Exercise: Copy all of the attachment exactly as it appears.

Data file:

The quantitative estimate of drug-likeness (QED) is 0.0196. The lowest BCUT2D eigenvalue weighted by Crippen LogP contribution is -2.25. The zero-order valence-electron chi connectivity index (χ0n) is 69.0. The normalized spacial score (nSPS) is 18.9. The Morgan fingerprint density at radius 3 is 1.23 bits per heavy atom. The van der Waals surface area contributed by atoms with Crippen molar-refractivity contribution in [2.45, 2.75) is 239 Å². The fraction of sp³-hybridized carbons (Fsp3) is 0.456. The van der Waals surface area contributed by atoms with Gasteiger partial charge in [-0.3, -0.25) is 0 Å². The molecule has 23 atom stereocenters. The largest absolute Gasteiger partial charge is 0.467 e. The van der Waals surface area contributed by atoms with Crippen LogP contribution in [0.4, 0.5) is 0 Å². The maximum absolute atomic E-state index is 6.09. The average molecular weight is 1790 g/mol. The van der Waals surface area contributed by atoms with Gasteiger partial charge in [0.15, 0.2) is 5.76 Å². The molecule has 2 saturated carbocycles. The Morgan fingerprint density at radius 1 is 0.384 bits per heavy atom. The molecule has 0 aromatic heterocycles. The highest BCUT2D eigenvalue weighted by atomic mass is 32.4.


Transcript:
The quantitative estimate of drug-likeness (QED) is 0.0196. The lowest BCUT2D eigenvalue weighted by Crippen LogP contribution is -2.25. The zero-order valence-electron chi connectivity index (χ0n) is 69.0. The normalized spacial score (nSPS) is 18.9. The Morgan fingerprint density at radius 3 is 1.23 bits per heavy atom. The van der Waals surface area contributed by atoms with Crippen molar-refractivity contribution in [2.45, 2.75) is 239 Å². The fraction of sp³-hybridized carbons (Fsp3) is 0.456. The van der Waals surface area contributed by atoms with Gasteiger partial charge in [-0.3, -0.25) is 0 Å². The molecule has 23 atom stereocenters. The largest absolute Gasteiger partial charge is 0.467 e. The van der Waals surface area contributed by atoms with Crippen LogP contribution in [0.4, 0.5) is 0 Å². The maximum absolute atomic E-state index is 6.09. The average molecular weight is 1790 g/mol. The van der Waals surface area contributed by atoms with Gasteiger partial charge in [0.15, 0.2) is 5.76 Å². The molecule has 2 saturated carbocycles. The Morgan fingerprint density at radius 1 is 0.384 bits per heavy atom. The molecule has 0 aromatic heterocycles. The highest BCUT2D eigenvalue weighted by atomic mass is 32.4.